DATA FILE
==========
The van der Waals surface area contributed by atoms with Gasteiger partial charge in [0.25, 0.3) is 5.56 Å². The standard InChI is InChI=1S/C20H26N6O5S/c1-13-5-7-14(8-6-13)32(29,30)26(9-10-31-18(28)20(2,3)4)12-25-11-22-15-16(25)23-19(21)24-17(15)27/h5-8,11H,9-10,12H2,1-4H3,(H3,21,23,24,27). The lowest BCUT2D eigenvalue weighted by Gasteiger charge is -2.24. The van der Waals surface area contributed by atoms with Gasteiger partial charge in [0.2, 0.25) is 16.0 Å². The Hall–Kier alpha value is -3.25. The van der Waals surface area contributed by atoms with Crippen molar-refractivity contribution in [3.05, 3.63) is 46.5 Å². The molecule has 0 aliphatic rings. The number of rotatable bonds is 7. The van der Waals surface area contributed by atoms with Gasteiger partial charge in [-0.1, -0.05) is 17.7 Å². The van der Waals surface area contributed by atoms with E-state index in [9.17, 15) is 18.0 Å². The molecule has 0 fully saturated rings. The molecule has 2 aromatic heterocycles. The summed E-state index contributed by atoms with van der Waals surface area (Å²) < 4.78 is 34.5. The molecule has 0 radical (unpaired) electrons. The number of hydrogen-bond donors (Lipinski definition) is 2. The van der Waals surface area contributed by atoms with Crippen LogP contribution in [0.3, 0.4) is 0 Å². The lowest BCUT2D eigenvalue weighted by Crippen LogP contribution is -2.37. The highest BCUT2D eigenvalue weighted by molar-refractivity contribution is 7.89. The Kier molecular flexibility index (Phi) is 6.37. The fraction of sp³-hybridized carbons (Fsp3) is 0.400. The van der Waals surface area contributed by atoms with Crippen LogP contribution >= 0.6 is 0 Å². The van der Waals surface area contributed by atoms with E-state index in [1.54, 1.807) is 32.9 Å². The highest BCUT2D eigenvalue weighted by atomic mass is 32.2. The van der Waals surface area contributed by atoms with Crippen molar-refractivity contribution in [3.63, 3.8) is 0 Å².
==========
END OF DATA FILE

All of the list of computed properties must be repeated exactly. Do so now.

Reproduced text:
The van der Waals surface area contributed by atoms with Gasteiger partial charge in [0.25, 0.3) is 5.56 Å². The standard InChI is InChI=1S/C20H26N6O5S/c1-13-5-7-14(8-6-13)32(29,30)26(9-10-31-18(28)20(2,3)4)12-25-11-22-15-16(25)23-19(21)24-17(15)27/h5-8,11H,9-10,12H2,1-4H3,(H3,21,23,24,27). The lowest BCUT2D eigenvalue weighted by Gasteiger charge is -2.24. The van der Waals surface area contributed by atoms with Gasteiger partial charge in [0.2, 0.25) is 16.0 Å². The Hall–Kier alpha value is -3.25. The van der Waals surface area contributed by atoms with Crippen molar-refractivity contribution in [3.05, 3.63) is 46.5 Å². The molecule has 0 aliphatic rings. The number of rotatable bonds is 7. The van der Waals surface area contributed by atoms with Gasteiger partial charge in [-0.1, -0.05) is 17.7 Å². The van der Waals surface area contributed by atoms with E-state index in [9.17, 15) is 18.0 Å². The molecule has 0 fully saturated rings. The molecule has 2 aromatic heterocycles. The summed E-state index contributed by atoms with van der Waals surface area (Å²) < 4.78 is 34.5. The molecule has 0 radical (unpaired) electrons. The number of hydrogen-bond donors (Lipinski definition) is 2. The van der Waals surface area contributed by atoms with Crippen LogP contribution in [0.3, 0.4) is 0 Å². The lowest BCUT2D eigenvalue weighted by Crippen LogP contribution is -2.37. The highest BCUT2D eigenvalue weighted by molar-refractivity contribution is 7.89. The Kier molecular flexibility index (Phi) is 6.37. The fraction of sp³-hybridized carbons (Fsp3) is 0.400. The van der Waals surface area contributed by atoms with Crippen LogP contribution >= 0.6 is 0 Å². The van der Waals surface area contributed by atoms with E-state index in [1.54, 1.807) is 32.9 Å². The highest BCUT2D eigenvalue weighted by atomic mass is 32.2. The van der Waals surface area contributed by atoms with Crippen molar-refractivity contribution in [3.63, 3.8) is 0 Å².